Review of the Future of the U.S. Aerospace Infrastructure and Aerospace Engineering Disciplines to Meet the Needs of the Air Force and the Department of Defense This page in the original is blank.

OCR for page R1
Review of the Future of the U.S. Aerospace Infrastructure and Aerospace Engineering Disciplines to Meet the Needs of the Air Force and the Department of Defense Contents     EXECUTIVE SUMMARY   1 1   INTRODUCTION   8     Background,   8     Statement of Task,   9     Study Approach,   9     The Defense Aerospace Infrastructure and National Security,   10     Organization of This Report,   11 2   SCIENCE AND TECHNOLOGY BUDGETS   12     Instability of Program Budgets,   13 3   WORK FORCE ISSUES   16     Industrial Talent Base,   16     Depth of Experience,   16     Loss of Breadth of Experience,   18     Level of Program Opportunity,   19     Attractions of a Career in Defense Aerospace Engineering,   21     Academic Talent Base,   21     Government Talent Base,   23     Hiring Constraints,   23     Military Technical Personnel,   24     Outsourcing,   25     Allocation of Funds,   25 4   FINANCIAL HEALTH OF THE AEROSPACE INDUSTRY   26     Aerospace Industry Environment,   26     Influence of the U.S. Department of Defense on the Aerospace Industry Infrastructure,   27 5   POLICY, ADMINISTRATION, AND REGULATION   29     Acquisition Cycles,   29     Reducing Cycle Times,   29     Using Commercial Products and Processes,   30     Reforming DoD’s Acquisition Processes,   30     Product Cycle Phases,   31     Engine Component Sector,   32     Export License Controls,   32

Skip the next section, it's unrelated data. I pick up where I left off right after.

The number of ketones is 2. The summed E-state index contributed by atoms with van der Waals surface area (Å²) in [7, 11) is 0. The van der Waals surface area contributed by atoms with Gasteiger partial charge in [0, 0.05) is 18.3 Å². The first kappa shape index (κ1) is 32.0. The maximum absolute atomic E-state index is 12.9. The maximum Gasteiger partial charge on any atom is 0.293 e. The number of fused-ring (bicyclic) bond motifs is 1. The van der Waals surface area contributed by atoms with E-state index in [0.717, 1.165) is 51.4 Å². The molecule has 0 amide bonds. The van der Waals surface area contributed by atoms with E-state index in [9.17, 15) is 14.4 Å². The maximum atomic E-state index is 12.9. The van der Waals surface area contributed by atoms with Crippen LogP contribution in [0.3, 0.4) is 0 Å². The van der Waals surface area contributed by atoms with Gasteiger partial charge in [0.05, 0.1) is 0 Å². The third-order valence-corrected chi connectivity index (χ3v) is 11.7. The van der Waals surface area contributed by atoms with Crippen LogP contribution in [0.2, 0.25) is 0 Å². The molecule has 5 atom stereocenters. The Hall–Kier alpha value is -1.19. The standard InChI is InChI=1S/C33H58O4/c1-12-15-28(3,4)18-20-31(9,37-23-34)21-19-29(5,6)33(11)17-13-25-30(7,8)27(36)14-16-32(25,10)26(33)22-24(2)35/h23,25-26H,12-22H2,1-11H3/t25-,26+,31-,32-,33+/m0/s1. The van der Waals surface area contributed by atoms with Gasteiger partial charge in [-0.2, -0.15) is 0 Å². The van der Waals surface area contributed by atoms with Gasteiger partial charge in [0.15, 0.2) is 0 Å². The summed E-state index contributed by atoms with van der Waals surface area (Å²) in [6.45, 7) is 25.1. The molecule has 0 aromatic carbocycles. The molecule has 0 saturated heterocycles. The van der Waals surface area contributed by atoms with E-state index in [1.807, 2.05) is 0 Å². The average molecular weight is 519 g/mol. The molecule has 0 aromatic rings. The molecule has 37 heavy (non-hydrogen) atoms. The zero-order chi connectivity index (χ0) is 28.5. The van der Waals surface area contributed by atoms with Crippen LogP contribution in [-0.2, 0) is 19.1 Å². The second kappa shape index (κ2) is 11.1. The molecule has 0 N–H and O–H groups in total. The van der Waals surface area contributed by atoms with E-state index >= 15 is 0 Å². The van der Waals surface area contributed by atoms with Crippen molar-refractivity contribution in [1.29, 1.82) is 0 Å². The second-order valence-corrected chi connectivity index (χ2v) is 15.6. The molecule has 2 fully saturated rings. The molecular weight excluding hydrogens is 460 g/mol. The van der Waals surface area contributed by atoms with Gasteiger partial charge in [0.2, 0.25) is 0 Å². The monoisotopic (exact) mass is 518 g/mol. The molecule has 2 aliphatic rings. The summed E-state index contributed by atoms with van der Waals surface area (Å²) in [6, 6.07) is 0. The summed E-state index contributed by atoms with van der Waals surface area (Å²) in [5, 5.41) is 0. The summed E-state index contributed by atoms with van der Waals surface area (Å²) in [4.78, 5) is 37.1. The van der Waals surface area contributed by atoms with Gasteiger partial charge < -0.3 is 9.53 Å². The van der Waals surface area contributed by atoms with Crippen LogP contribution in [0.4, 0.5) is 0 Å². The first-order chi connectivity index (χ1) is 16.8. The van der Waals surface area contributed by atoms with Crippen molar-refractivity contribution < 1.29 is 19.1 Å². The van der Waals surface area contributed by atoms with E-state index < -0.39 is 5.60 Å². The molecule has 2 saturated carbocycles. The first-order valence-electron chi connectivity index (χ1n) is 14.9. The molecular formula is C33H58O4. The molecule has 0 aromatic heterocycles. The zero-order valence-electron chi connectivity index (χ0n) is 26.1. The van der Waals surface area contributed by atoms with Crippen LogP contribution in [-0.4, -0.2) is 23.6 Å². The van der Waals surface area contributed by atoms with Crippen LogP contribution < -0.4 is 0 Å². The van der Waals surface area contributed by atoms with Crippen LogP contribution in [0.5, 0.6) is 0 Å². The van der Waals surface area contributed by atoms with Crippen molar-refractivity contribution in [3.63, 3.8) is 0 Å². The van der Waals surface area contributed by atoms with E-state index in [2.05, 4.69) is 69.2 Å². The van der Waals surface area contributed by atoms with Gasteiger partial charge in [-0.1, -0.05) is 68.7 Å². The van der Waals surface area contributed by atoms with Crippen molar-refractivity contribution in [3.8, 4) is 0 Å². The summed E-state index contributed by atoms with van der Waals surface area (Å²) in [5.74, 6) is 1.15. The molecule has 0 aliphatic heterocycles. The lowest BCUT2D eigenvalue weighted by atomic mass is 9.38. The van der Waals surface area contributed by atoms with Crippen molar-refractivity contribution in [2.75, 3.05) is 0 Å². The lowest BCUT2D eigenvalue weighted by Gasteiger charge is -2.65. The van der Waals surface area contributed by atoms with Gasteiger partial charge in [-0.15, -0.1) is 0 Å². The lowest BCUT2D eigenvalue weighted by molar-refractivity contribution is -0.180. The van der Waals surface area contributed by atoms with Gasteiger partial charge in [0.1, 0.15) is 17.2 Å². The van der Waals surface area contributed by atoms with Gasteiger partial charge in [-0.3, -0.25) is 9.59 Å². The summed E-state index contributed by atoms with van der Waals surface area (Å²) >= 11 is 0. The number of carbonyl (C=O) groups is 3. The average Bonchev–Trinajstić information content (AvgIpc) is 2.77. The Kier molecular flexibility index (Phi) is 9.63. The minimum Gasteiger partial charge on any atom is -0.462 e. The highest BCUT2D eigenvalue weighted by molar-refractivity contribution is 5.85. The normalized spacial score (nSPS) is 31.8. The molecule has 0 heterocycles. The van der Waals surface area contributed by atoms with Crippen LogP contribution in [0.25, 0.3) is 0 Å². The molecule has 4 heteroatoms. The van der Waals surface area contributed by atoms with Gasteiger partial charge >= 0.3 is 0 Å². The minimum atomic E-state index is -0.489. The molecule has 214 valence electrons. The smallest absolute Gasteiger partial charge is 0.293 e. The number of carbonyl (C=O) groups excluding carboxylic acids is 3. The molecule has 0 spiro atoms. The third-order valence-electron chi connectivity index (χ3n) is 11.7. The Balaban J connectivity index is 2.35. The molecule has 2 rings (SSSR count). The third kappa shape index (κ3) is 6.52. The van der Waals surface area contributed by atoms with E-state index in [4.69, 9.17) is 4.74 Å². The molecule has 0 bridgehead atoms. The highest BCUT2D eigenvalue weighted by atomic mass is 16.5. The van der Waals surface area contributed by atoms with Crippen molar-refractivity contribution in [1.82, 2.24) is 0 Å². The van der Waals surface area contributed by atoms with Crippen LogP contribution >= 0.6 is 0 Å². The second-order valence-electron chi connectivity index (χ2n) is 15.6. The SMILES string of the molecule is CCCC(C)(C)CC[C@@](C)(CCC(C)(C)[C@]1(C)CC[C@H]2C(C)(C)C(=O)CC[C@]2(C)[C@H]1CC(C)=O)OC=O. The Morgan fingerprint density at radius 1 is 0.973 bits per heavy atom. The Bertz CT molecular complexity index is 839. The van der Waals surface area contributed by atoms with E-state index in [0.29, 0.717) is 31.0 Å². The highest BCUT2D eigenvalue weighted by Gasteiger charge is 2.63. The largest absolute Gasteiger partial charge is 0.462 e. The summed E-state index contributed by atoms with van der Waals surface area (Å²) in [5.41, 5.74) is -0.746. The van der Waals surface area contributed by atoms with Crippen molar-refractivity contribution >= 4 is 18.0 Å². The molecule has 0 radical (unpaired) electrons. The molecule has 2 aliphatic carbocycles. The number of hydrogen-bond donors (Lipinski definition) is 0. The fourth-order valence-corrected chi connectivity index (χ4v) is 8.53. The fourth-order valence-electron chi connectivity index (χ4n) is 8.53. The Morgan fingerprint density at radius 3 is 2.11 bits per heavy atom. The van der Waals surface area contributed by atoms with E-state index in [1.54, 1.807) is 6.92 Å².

OCR for page R1
Review of the Future of the U.S. Aerospace Infrastructure and Aerospace Engineering Disciplines to Meet the Needs of the Air Force and the Department of Defense     Test Facilities,   34     Simulation as a Replacement for Physical Testing,   34     Past Use of Test Facilities,   35     Support for Commonality,   35     Retention of Critical Skills,   35     Modernizing and Updating,   35     Relationship with Industry,   36 6   CONCLUSIONS AND RECOMMENDATIONS   37     The Basic Conclusion,   37     Specific Conclusions and Recommendations,   37     Scientific and Technical Resources,   37     The Air Force Technical Work Force,   38     Relationship with Industry,   39     Reforming Policy and Regulations,   40     REFERENCES   42     APPENDIXES         A MEETINGS AND ACTIVITIES   47     B BIOGRAPHICAL SKETCHES OF COMMITTEE MEMBERS   50